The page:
Cal Phipps is a late bloomer when compared to the younger drivers he competes against on the H1 Unlimited hydroplane racing circuit. He began racing H1 Unlimited hydros when he was 41 years old. Now 49, Phipps is not your ordinary, everyday run-of-the-mill hydroplane driver.
Phipps didn’t grow up towing a plywood hydroplane with a string attached to the back of his three-speed Schwinn bicycle. He wasn’t dragged to outboard races on weekends as the family raced. As a kid, he didn’t dream of being the next Jim Kropfeld or Chip Hanauer. Phipps was just an ordinary boy growing up in Detroit, always competing against the neighborhood kids in anything they did. Whether it was football or mini-bike racing, Phipps learned at an early age what competition is about –winning was everything.
His H1 Unlimited career began in 2008 as a part-time crewmember for Dave Bartush’s U-13 and driver J. Michael Kelly. “I wanted to learn as much as I could about turbine engines,” he said. He also applied his trade as an auto-body mechanic and ended up replacing the bottom of the boat after it sustained major damage in Evansville that year. As a reward for his hard work, Phipps was allowed a test drive at the Tri-Cities race, and in his first-ever laps in an Unlimited, he turned consistent 155+MPH laps, only 3MPH behind Kelly!
In 2010, Phipps became the team’s rookie driver. Right out of the box at his first race he was fourth fastest in qualifying and later at the American Power Boat Association’s Gold Cup he finished his preliminary heats with a second and third place finish.
In 2011, after the U-13 team decided to take a year off, Phipps drove as a substitute driver for the U-17 Miss Red Dot where he finished forth in the APBA. Gold Cup. He drove on and off for several teams until he landed with his current team, Wiggins Racing in 2015.
The team decided not to race last season after taking part in an exhibition in Alabama. Five of his 10 preliminary heat wins have been on board the U-27 Chase Building Group unlimited hydroplane. His best finish came in 2014 when he came in second during the San Diego Bayfair race driving the U-7 Graham Trucking.
Phipps is eager to apply his astute study as a driver and expert boat set-up technician on the U-27 Chase Building Group hydro in 2018 and show the other drivers that wisdom is an important part of racing. The 2018 race season is Phipp’s seventh season in the cockpit of an unlimited hydroplane and his third with Wiggins Racing.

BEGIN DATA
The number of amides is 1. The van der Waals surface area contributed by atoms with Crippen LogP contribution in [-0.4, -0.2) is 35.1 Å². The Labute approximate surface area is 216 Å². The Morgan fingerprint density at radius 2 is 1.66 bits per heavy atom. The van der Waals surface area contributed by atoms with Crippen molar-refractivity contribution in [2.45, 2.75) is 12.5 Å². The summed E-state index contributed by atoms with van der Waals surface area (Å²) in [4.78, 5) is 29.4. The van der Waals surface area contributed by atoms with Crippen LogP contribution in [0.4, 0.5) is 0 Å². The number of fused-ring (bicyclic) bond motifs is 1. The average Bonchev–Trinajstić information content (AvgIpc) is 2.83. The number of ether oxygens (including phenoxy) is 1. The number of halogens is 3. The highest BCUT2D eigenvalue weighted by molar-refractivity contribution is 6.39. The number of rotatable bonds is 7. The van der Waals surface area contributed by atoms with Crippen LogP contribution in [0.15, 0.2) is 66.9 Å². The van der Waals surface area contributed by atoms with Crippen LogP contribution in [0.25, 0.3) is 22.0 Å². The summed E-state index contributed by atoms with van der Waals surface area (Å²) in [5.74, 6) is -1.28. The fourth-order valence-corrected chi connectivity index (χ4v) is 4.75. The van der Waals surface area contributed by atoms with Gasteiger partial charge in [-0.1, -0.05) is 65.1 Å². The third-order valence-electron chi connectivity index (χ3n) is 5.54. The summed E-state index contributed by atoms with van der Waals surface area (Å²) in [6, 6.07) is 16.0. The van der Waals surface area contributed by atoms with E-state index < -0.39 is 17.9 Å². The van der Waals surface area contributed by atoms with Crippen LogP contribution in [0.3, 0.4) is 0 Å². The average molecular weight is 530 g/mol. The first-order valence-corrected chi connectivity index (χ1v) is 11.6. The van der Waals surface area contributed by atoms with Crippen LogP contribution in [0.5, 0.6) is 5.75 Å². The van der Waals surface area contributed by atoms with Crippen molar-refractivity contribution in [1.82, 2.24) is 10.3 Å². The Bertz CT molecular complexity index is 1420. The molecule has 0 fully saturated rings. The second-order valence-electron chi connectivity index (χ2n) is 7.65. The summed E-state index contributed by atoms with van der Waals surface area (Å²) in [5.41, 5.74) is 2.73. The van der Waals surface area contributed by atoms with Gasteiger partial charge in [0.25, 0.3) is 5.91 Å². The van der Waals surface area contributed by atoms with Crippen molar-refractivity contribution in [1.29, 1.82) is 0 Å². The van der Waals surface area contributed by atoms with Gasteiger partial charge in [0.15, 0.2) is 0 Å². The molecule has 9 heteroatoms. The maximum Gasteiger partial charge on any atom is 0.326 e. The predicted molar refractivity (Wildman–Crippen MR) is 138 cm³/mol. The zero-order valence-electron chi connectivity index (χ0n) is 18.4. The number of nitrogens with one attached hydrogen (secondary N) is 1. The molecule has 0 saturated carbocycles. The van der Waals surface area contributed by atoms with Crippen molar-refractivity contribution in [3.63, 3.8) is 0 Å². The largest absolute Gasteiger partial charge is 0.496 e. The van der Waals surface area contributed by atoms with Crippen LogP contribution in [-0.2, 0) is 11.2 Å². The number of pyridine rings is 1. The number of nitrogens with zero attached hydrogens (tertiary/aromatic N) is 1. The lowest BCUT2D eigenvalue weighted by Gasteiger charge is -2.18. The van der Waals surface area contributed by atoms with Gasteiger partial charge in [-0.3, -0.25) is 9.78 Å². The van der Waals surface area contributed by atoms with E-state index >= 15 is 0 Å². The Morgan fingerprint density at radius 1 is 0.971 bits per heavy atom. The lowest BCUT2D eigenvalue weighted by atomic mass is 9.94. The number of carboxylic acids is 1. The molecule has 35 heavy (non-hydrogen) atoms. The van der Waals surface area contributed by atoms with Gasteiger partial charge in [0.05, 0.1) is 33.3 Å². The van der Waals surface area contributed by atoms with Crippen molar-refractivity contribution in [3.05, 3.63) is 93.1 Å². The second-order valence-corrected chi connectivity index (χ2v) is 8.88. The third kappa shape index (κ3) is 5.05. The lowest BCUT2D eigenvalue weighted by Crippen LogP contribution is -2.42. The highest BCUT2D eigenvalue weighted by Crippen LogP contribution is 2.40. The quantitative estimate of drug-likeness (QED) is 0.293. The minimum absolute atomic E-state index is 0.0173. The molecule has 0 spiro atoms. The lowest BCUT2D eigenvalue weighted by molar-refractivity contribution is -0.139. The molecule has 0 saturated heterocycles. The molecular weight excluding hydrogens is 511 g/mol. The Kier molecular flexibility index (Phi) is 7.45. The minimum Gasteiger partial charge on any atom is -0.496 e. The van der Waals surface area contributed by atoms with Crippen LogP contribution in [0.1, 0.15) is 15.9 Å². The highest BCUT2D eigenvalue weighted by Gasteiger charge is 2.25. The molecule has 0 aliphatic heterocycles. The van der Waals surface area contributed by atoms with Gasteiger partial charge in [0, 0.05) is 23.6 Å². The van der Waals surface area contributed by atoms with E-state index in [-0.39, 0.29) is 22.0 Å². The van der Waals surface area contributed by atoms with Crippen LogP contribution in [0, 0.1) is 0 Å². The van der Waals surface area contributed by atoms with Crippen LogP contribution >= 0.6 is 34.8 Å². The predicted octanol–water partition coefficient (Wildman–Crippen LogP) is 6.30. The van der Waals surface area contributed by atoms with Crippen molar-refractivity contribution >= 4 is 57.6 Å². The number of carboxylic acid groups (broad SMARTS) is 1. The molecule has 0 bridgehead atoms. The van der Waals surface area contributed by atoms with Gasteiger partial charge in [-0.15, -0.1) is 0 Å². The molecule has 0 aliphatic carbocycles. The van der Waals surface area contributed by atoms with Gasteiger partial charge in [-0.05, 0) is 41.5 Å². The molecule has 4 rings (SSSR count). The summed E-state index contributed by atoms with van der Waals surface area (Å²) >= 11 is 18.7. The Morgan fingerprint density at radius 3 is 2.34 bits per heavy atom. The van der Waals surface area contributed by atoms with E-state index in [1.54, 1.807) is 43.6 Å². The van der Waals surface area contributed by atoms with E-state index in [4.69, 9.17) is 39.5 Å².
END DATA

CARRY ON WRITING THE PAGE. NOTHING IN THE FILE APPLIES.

His major goal is to win the APBA. Gold Cup on the Detroit River in front of his nearby hometown Sterling Height friends and family.
Phipps got his start in boat racing late in high school. His neighbor raced remote control hydros and then bought an inboard hydroplane. Phipps, who was always tinkering with cars trying to make them go faster and fixing them up while working in a body shop, decided to help on the boat.
Day and night the two would work on the hydroplane applying the value of perfection he had learned in the auto body shop. After a year of working on the hydroplane, the two took the boat to a race. Up until this time Phipps had never seen a boat race. He said he “was more than ready to see what hydroplane racing was all about.”
At the time, Phipps didn’t have any aspirations of being a hydroplane driver because he says he had too much to learn. But it only took that one race for him to catch “hydro fever.” “I wanted to learn all aspects of a boat before getting in as a driver,” Phipps recalls. He crewed on teams almost every weekend he could from 1988 to 1993. He shadowed drivers like Mark Tate and Frank Richardson. “I would listen to every word they would say, watch what they were doing, and then compare that with what I saw and the notes I took.”
Finally, in 1993, Phipps was asked to drive a 1-litre hydroplane. Already a racer, he obviously fell in love with driving. He ended up buying the boat and won regional and national races along the way. He continued to learn as a driver and eventually moved up to the 6-litre powered hydroplanes, where he went undefeated in 26 straight heats of racing. When he wasn’t driving, he also spent time crewing on other classes of hydroplanes.
He advanced to drive the more powerful Grand Prix hydroplanes, where he learned about power-to-weight ratio as well as skid fin and rudder set-ups. Other owners began to see the value Phipps could bring to their team and would ask him to substitute as their driver. He would drive the boats, give advice, and give the boat back to the regular driver.
Phipps has also applied his knowledge learned in the auto-body shop and today works as a paint color coat technician at PPG Industries and lives with his wife in Avon Lake, Ohio.
2017 GNH National Champion
2017 GNH Eastern Divisional Champion
10 National Championships in 5 different classes
25 National Championships in 6 different classes
13 Eastern Divisional Championships in 5 different classes
3 Western Divisional Championships in 2 different classes
6 World Championships in 2 different Classes
7 World Records in 2 different classes